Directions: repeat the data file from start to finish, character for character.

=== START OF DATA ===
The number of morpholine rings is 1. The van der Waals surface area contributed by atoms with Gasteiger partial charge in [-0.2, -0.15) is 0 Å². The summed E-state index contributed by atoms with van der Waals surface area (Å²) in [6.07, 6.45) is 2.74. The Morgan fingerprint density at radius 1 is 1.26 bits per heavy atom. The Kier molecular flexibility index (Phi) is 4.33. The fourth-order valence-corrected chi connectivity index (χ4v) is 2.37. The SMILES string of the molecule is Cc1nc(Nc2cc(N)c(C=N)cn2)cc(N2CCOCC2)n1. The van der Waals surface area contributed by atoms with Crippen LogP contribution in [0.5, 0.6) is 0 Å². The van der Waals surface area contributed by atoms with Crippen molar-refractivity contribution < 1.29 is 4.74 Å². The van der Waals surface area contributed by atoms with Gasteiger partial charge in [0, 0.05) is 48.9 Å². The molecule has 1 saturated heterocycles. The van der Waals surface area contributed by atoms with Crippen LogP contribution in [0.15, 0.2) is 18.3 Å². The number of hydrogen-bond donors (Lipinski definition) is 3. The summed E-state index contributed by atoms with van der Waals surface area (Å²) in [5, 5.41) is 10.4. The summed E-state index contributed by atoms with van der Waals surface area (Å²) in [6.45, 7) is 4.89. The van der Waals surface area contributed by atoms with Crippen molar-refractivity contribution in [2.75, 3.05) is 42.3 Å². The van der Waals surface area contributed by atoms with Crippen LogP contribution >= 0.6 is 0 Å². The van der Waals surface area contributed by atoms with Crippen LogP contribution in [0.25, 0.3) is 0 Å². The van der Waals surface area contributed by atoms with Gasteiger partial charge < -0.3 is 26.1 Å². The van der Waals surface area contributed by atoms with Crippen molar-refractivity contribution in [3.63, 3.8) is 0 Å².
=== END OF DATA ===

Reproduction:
The number of morpholine rings is 1. The van der Waals surface area contributed by atoms with Gasteiger partial charge in [-0.2, -0.15) is 0 Å². The summed E-state index contributed by atoms with van der Waals surface area (Å²) in [6.07, 6.45) is 2.74. The Morgan fingerprint density at radius 1 is 1.26 bits per heavy atom. The Kier molecular flexibility index (Phi) is 4.33. The fourth-order valence-corrected chi connectivity index (χ4v) is 2.37. The SMILES string of the molecule is Cc1nc(Nc2cc(N)c(C=N)cn2)cc(N2CCOCC2)n1. The van der Waals surface area contributed by atoms with Crippen LogP contribution in [0.5, 0.6) is 0 Å². The van der Waals surface area contributed by atoms with Crippen molar-refractivity contribution < 1.29 is 4.74 Å². The van der Waals surface area contributed by atoms with Gasteiger partial charge in [0, 0.05) is 48.9 Å². The molecule has 1 saturated heterocycles. The van der Waals surface area contributed by atoms with Crippen LogP contribution in [0.15, 0.2) is 18.3 Å². The number of hydrogen-bond donors (Lipinski definition) is 3. The summed E-state index contributed by atoms with van der Waals surface area (Å²) in [5, 5.41) is 10.4. The summed E-state index contributed by atoms with van der Waals surface area (Å²) in [6.45, 7) is 4.89. The van der Waals surface area contributed by atoms with Crippen molar-refractivity contribution in [2.75, 3.05) is 42.3 Å². The van der Waals surface area contributed by atoms with Crippen LogP contribution >= 0.6 is 0 Å². The van der Waals surface area contributed by atoms with Crippen LogP contribution in [0.25, 0.3) is 0 Å². The van der Waals surface area contributed by atoms with Gasteiger partial charge < -0.3 is 26.1 Å². The van der Waals surface area contributed by atoms with Crippen molar-refractivity contribution in [3.63, 3.8) is 0 Å².